Shutl

Endpointer: For when your stack’s too big for your box

Working with a service-oriented architecture has many benefits and here at Shutl we try to take advantage of them. Creating different layers of services allows for potentially smaller, more reusable codebases that are easier to scale and more flexible in terms of the wide variety of technologies that can be used. At Shutl, our services exclusively communicate with one another over HTTP making inter-service interactions simple with a well maintained API.

The story

One of the big pain points I personally have working with our platform is the need to run multiple services locally or use one of our staging environments every time I wish to debug something. Different services need to communicate with different parts of our API — spanning several different services — running things locally quickly becomes unmanageable.

A first pass at a solution was to configure my local machine to use fixtures stored in the repository for all API calls required to run the app in development. While this works, it has some drawbacks. These include: eventually using stale responses, the need to manually update them across different apps when the resources change, and a lack of transparency on what is using a fixture and what isn’t.

My second attempt at solving the problem was to wrap these fixtures in a simple Sinatra app that I would host in a scripts directory in the project. Whenever I would want to run with my fixtures, I would fire up the script and the Sinatra application would serve all the resources required. This made things easier when it came to visibility of all the fixtures and allowed for some debugging opportunities. I was still not happy though with the fact that fixtures can still be stale and invalidating them would require a fairly lengthy manual process.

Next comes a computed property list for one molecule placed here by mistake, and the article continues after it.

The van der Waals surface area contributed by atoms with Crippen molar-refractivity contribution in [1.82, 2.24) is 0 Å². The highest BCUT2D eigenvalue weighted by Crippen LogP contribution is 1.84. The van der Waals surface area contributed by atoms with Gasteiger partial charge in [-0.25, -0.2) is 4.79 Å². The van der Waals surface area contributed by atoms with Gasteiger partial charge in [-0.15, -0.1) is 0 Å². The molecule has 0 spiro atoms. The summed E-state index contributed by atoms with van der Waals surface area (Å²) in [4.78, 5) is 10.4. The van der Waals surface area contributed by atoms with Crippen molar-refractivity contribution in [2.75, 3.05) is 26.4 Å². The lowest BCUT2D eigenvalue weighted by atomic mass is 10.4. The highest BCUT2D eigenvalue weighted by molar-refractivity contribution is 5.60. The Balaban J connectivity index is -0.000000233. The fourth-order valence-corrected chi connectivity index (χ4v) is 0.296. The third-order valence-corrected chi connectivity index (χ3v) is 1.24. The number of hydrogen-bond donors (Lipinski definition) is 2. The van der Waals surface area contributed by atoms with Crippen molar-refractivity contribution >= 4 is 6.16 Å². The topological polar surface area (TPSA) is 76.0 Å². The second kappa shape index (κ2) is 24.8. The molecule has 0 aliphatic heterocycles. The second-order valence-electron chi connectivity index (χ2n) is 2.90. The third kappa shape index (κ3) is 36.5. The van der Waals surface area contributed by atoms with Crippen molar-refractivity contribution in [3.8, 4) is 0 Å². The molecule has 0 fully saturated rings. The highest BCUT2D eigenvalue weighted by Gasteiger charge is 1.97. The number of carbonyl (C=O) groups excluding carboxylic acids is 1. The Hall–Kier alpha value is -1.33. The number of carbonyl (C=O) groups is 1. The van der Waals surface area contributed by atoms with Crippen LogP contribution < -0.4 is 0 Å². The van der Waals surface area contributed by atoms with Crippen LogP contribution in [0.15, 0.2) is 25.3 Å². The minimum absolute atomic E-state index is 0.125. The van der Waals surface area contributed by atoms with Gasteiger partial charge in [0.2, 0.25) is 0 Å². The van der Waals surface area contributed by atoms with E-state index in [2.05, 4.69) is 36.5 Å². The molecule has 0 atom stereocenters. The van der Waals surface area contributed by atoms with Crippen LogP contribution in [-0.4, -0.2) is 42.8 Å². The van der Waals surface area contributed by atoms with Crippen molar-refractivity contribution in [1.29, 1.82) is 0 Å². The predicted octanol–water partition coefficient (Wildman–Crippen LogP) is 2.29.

The Solution: Endpointer

My latest solution to this problem is a small ruby gem that essentially acts as a caching proxy for all your endpoints. The idea was to provide a simple executable that ingests a list of required endpoints to be “mocked”. The first time you attempt to use the service it will try to contact the real web service(usually the staging environment) if no fixture is present. Following that, it will store the response in a directory and any subsequent requests to that resource will get the pre-recorded response.

You can find the gem at RubyGems and on Github. It is still in development and many features that I would like to add are still on the to-do. But as it is stable currently I thought I would release an early version and share my experience.

While there are similar solutions that utilise things like VCR, WebMock, or standalone apps like Charles, because of our relatively polyglot environment (Ruby, Clojure, Java, Swift), I wanted a standalone, configurable, and customisable tool that would fit the above use case.

Having used this for around a month now, I feel much happier working on individual services and don’t feel as hindered by having to use many external services in development mode. In an ideal world each service would be completely independent of outside dependencies. For now you can try this solution the next time you find yourself running 2-3 services on your local machine just to verify that your 4-line javascript change didn’t break everything!

PS. I didn’t include any usage examples as those are covered in the Endpointer README.md

PSS. Contributions are more than welcome!

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